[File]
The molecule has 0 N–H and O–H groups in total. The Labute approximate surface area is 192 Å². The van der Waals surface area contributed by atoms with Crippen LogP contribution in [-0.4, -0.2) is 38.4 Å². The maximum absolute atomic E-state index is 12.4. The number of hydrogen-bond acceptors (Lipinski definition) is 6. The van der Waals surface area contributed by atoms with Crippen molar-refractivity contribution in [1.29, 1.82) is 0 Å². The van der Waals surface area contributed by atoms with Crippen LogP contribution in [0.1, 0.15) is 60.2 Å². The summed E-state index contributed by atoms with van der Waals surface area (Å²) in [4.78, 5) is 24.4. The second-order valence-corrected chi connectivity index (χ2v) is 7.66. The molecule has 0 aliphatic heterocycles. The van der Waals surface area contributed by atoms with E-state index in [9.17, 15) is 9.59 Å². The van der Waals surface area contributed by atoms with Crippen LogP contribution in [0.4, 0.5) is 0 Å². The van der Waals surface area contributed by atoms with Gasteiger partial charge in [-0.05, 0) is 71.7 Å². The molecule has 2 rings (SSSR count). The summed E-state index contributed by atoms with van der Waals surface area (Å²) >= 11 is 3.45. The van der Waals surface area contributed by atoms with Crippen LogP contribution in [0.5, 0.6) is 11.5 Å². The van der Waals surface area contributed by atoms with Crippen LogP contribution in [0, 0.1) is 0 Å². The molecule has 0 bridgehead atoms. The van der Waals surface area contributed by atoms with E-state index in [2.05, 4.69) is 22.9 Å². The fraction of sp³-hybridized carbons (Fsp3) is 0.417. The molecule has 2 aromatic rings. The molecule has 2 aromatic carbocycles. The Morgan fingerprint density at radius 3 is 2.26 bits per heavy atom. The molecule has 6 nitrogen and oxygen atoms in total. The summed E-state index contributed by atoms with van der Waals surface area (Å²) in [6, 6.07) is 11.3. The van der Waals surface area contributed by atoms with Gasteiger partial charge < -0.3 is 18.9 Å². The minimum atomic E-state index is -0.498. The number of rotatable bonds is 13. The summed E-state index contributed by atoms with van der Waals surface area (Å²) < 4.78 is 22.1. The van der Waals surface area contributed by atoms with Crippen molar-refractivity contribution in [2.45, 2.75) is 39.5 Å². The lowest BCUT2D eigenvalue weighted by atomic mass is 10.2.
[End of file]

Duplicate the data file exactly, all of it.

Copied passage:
The molecule has 0 N–H and O–H groups in total. The Labute approximate surface area is 192 Å². The van der Waals surface area contributed by atoms with Crippen LogP contribution in [-0.4, -0.2) is 38.4 Å². The maximum absolute atomic E-state index is 12.4. The number of hydrogen-bond acceptors (Lipinski definition) is 6. The van der Waals surface area contributed by atoms with Crippen molar-refractivity contribution in [1.29, 1.82) is 0 Å². The van der Waals surface area contributed by atoms with Crippen LogP contribution in [0.1, 0.15) is 60.2 Å². The summed E-state index contributed by atoms with van der Waals surface area (Å²) in [4.78, 5) is 24.4. The second-order valence-corrected chi connectivity index (χ2v) is 7.66. The molecule has 0 aliphatic heterocycles. The van der Waals surface area contributed by atoms with E-state index in [9.17, 15) is 9.59 Å². The van der Waals surface area contributed by atoms with Crippen LogP contribution in [0.4, 0.5) is 0 Å². The van der Waals surface area contributed by atoms with Gasteiger partial charge in [-0.05, 0) is 71.7 Å². The molecule has 2 rings (SSSR count). The summed E-state index contributed by atoms with van der Waals surface area (Å²) >= 11 is 3.45. The van der Waals surface area contributed by atoms with Crippen LogP contribution in [0.5, 0.6) is 11.5 Å². The van der Waals surface area contributed by atoms with Crippen LogP contribution in [0, 0.1) is 0 Å². The molecule has 0 bridgehead atoms. The van der Waals surface area contributed by atoms with E-state index in [2.05, 4.69) is 22.9 Å². The fraction of sp³-hybridized carbons (Fsp3) is 0.417. The molecule has 2 aromatic rings. The molecule has 2 aromatic carbocycles. The Morgan fingerprint density at radius 3 is 2.26 bits per heavy atom. The molecule has 6 nitrogen and oxygen atoms in total. The summed E-state index contributed by atoms with van der Waals surface area (Å²) in [6, 6.07) is 11.3. The van der Waals surface area contributed by atoms with Gasteiger partial charge < -0.3 is 18.9 Å². The minimum atomic E-state index is -0.498. The number of rotatable bonds is 13. The summed E-state index contributed by atoms with van der Waals surface area (Å²) < 4.78 is 22.1. The van der Waals surface area contributed by atoms with Crippen molar-refractivity contribution in [2.45, 2.75) is 39.5 Å². The lowest BCUT2D eigenvalue weighted by atomic mass is 10.2.